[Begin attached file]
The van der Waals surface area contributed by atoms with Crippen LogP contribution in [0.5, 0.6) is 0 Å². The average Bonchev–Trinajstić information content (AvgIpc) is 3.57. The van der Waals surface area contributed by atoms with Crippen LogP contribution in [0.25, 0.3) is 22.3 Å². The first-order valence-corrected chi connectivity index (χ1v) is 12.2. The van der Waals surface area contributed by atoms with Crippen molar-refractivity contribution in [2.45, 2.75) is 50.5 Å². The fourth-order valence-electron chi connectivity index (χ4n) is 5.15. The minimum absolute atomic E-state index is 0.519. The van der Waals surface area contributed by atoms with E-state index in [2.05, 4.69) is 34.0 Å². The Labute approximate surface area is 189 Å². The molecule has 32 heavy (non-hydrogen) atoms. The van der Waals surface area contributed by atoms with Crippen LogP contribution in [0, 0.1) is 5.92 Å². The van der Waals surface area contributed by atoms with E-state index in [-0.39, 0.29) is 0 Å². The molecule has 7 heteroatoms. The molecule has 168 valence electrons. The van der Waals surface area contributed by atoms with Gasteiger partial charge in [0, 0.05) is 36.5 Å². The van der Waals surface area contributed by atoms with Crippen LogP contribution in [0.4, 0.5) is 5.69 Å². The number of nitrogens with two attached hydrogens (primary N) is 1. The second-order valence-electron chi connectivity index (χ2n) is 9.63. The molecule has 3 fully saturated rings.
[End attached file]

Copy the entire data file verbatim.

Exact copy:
The van der Waals surface area contributed by atoms with Crippen LogP contribution in [0.5, 0.6) is 0 Å². The average Bonchev–Trinajstić information content (AvgIpc) is 3.57. The van der Waals surface area contributed by atoms with Crippen LogP contribution in [0.25, 0.3) is 22.3 Å². The first-order valence-corrected chi connectivity index (χ1v) is 12.2. The van der Waals surface area contributed by atoms with Crippen molar-refractivity contribution in [2.45, 2.75) is 50.5 Å². The fourth-order valence-electron chi connectivity index (χ4n) is 5.15. The minimum absolute atomic E-state index is 0.519. The van der Waals surface area contributed by atoms with E-state index in [2.05, 4.69) is 34.0 Å². The Labute approximate surface area is 189 Å². The molecule has 32 heavy (non-hydrogen) atoms. The van der Waals surface area contributed by atoms with Crippen LogP contribution in [0, 0.1) is 5.92 Å². The van der Waals surface area contributed by atoms with E-state index in [-0.39, 0.29) is 0 Å². The molecule has 7 heteroatoms. The molecule has 168 valence electrons. The van der Waals surface area contributed by atoms with Gasteiger partial charge in [0, 0.05) is 36.5 Å². The van der Waals surface area contributed by atoms with Crippen LogP contribution in [0.4, 0.5) is 5.69 Å². The number of nitrogens with two attached hydrogens (primary N) is 1. The second-order valence-electron chi connectivity index (χ2n) is 9.63. The molecule has 3 fully saturated rings.